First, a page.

Tag Archives: textbooks

“Modern Plague: Learning from the Past”

I have had a passing interest in the recent Plague outbreak in Madagascar. Living and working in provincial New Zealand, I don’t come across many cases of Plague. In fact I can safely say, I have never seen a case, and may well never do so. But as a microbiologist, I need to know something about the plague, just in case somebody asks…

The causative agent of Plague is Yersinia pestis. The other two main pathogenic bacteria in the Yersinia genus are Yersinia enterocolitica and Yersinia pseudotuberculosis

And I am bored to tears already… Rote learning is no way whatsoever to learn about bacteria, and especially ones like Y. pestis which most people will only encounter very rarely in real life.

When I think of plague, my mind turns to medieval London, Ring-a-ring-of-roses, Samuel Pepys, etc.

But most of all I think of the discoverer of the causative organism, Alexandre Yersin (picture above), a Swiss-French bacteriologist who has a fascinating life history. 

Born in Switzerland in 1863, he went to medical school in Lausanne, before ending up in Paris at Louis Pasteur’s research institute. There he was involved in the development of anti-rabies serum with Emile Roux. He joined the Pasteur Insitute in 1889 and again with Roux, discovered diptheria toxin.

He then worked as a doctor for a shipping company in South East Asia and it was during a secondment to Hong Kong in 1894 to investigate an outbreak of plague, that he discovered the pathogen responsible for causing plague. It was originally named Pasteurella pestis, but this has since been changed to Yersinia pestis in 1944.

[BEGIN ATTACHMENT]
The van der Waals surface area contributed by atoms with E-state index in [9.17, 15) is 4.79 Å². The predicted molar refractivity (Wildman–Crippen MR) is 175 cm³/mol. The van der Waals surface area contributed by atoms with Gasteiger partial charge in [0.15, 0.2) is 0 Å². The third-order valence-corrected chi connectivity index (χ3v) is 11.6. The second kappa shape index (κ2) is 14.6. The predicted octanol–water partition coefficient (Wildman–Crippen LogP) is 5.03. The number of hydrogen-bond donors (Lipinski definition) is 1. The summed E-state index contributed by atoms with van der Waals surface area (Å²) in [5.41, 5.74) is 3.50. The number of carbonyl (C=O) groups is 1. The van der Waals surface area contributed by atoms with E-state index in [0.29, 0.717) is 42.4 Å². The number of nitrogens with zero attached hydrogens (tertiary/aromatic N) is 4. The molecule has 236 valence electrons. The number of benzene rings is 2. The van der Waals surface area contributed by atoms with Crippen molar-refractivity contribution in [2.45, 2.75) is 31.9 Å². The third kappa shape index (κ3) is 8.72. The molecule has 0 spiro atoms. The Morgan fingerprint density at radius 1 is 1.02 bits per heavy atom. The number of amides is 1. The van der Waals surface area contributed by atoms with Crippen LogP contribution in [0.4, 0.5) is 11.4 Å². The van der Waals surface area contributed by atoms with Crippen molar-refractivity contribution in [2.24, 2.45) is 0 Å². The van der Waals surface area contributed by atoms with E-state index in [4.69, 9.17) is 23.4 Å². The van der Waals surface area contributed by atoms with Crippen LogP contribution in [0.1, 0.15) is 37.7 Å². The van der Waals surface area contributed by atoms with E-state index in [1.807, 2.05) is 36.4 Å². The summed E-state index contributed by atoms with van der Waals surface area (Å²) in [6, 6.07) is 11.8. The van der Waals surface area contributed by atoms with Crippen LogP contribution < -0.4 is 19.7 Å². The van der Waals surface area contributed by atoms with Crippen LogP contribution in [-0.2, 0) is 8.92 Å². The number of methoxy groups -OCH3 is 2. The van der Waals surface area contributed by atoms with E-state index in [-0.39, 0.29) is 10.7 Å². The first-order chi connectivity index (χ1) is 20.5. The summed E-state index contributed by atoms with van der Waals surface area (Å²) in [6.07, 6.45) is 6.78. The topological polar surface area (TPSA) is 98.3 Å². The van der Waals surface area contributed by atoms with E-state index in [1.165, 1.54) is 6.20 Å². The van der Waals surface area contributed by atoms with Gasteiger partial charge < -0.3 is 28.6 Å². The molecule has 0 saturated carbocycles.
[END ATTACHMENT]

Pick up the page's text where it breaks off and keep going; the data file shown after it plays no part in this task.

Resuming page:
As is often the case, there was a degree of controversy as to who was the first to make the discovery of Y. pestis. A fellow scientist, Kitasato Shibasaburo, made very similar findings to Yersin, but over the years, Yersin took most of the credit for the discovery due to the greater accuracy of his microbiological findings.

He then settled in and spent most of his life in Nha Trang, now in Vietnam.

He also directed a medical school in Hanoi, and was involved in establishing rubber trees and Cinchona trees (used for making quinine) in the region.

Alexandre Yersin died in Nha Trang in 1943, during World War II. A museum was set up in his former house and to this day, he is venerated by the Vietnamese people.

When you read about the history of a disease, it contextualises it, and thus the associated facts get remembered better.

So if you get asked to learn about Yersinia pestis, then go and read about Alexandre Yersin, go and read about The Great Plague of London, read about the living conditions, the rats, and the fleas… All you need to know about Yersinia pestis will be in such texts, and you will remember the stories.

And it is also far more interesting than reading a textbook


Sterile Pyuria: Horses for Courses

Open most microbiology textbooks (particularly the older ones) and you will find tuberculosis high on the differential diagnosis of sterile pyuria.

This might be true in some parts of the world, but I suspect in a lot of places, and certainly where I work in New Zealand, renal tuberculosis is an extremely rare cause of sterile pyuria.